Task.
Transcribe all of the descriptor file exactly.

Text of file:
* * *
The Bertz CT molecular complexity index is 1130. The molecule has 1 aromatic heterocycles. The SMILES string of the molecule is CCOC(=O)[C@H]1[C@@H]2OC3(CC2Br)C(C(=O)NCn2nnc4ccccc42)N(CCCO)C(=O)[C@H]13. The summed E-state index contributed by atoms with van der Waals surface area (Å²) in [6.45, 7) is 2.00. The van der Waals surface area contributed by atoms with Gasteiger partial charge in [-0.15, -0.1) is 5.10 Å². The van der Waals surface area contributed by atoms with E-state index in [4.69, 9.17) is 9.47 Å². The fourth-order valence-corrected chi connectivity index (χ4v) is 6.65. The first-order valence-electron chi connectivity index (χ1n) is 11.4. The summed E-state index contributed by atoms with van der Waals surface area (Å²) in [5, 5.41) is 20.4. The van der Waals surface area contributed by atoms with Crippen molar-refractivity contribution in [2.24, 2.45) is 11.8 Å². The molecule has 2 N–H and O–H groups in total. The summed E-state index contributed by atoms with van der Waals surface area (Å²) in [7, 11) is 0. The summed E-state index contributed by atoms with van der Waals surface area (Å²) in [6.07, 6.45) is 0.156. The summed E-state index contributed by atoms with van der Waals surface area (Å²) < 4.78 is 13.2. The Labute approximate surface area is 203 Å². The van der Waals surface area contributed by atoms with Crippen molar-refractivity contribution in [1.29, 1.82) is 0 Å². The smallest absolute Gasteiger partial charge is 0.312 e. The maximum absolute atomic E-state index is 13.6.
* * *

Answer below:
The Bertz CT molecular complexity index is 1130. The molecule has 1 aromatic heterocycles. The SMILES string of the molecule is CCOC(=O)[C@H]1[C@@H]2OC3(CC2Br)C(C(=O)NCn2nnc4ccccc42)N(CCCO)C(=O)[C@H]13. The summed E-state index contributed by atoms with van der Waals surface area (Å²) in [6.45, 7) is 2.00. The van der Waals surface area contributed by atoms with Gasteiger partial charge in [-0.15, -0.1) is 5.10 Å². The van der Waals surface area contributed by atoms with E-state index in [4.69, 9.17) is 9.47 Å². The fourth-order valence-corrected chi connectivity index (χ4v) is 6.65. The first-order valence-electron chi connectivity index (χ1n) is 11.4. The summed E-state index contributed by atoms with van der Waals surface area (Å²) in [5, 5.41) is 20.4. The van der Waals surface area contributed by atoms with Crippen molar-refractivity contribution in [2.24, 2.45) is 11.8 Å². The molecule has 2 N–H and O–H groups in total. The summed E-state index contributed by atoms with van der Waals surface area (Å²) in [7, 11) is 0. The summed E-state index contributed by atoms with van der Waals surface area (Å²) in [6.07, 6.45) is 0.156. The summed E-state index contributed by atoms with van der Waals surface area (Å²) < 4.78 is 13.2. The Labute approximate surface area is 203 Å². The van der Waals surface area contributed by atoms with Crippen molar-refractivity contribution in [1.29, 1.82) is 0 Å². The smallest absolute Gasteiger partial charge is 0.312 e. The maximum absolute atomic E-state index is 13.6.